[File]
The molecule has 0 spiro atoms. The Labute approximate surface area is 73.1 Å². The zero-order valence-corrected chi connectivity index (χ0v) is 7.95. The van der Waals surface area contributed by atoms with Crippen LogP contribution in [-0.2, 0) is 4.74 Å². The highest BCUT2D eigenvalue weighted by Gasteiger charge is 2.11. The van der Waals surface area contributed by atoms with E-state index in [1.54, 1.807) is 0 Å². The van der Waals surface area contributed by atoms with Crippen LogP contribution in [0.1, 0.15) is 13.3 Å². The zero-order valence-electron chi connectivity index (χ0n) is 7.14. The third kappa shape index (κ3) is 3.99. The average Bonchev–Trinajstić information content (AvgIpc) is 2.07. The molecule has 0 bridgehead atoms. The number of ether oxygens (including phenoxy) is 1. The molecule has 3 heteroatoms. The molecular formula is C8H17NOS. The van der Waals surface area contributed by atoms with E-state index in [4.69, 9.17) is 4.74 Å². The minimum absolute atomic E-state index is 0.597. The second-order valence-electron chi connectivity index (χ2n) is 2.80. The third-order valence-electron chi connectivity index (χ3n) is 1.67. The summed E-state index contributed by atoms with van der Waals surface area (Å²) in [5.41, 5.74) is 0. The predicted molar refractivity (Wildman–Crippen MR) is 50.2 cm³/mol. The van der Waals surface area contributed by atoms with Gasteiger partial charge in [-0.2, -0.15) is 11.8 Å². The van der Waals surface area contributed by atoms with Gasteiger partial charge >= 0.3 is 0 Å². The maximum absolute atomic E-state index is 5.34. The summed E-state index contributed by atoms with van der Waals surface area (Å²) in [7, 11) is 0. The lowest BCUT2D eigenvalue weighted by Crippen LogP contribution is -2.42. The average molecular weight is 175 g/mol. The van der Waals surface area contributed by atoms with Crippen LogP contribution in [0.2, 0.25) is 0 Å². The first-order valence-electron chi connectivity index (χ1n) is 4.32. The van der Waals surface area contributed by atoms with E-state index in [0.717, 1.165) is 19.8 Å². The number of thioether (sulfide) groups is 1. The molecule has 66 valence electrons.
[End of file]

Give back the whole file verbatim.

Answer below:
The molecule has 0 spiro atoms. The Labute approximate surface area is 73.1 Å². The zero-order valence-corrected chi connectivity index (χ0v) is 7.95. The van der Waals surface area contributed by atoms with Crippen LogP contribution in [-0.2, 0) is 4.74 Å². The highest BCUT2D eigenvalue weighted by Gasteiger charge is 2.11. The van der Waals surface area contributed by atoms with E-state index in [1.54, 1.807) is 0 Å². The van der Waals surface area contributed by atoms with Crippen LogP contribution in [0.1, 0.15) is 13.3 Å². The zero-order valence-electron chi connectivity index (χ0n) is 7.14. The third kappa shape index (κ3) is 3.99. The average Bonchev–Trinajstić information content (AvgIpc) is 2.07. The molecule has 0 bridgehead atoms. The number of ether oxygens (including phenoxy) is 1. The molecule has 3 heteroatoms. The molecular formula is C8H17NOS. The van der Waals surface area contributed by atoms with E-state index in [4.69, 9.17) is 4.74 Å². The minimum absolute atomic E-state index is 0.597. The second-order valence-electron chi connectivity index (χ2n) is 2.80. The third-order valence-electron chi connectivity index (χ3n) is 1.67. The summed E-state index contributed by atoms with van der Waals surface area (Å²) in [5.41, 5.74) is 0. The predicted molar refractivity (Wildman–Crippen MR) is 50.2 cm³/mol. The van der Waals surface area contributed by atoms with Gasteiger partial charge in [-0.2, -0.15) is 11.8 Å². The van der Waals surface area contributed by atoms with Gasteiger partial charge >= 0.3 is 0 Å². The maximum absolute atomic E-state index is 5.34. The summed E-state index contributed by atoms with van der Waals surface area (Å²) in [7, 11) is 0. The lowest BCUT2D eigenvalue weighted by Crippen LogP contribution is -2.42. The average molecular weight is 175 g/mol. The van der Waals surface area contributed by atoms with Crippen LogP contribution in [0.2, 0.25) is 0 Å². The first-order valence-electron chi connectivity index (χ1n) is 4.32. The van der Waals surface area contributed by atoms with E-state index in [0.717, 1.165) is 19.8 Å². The number of thioether (sulfide) groups is 1. The molecule has 66 valence electrons.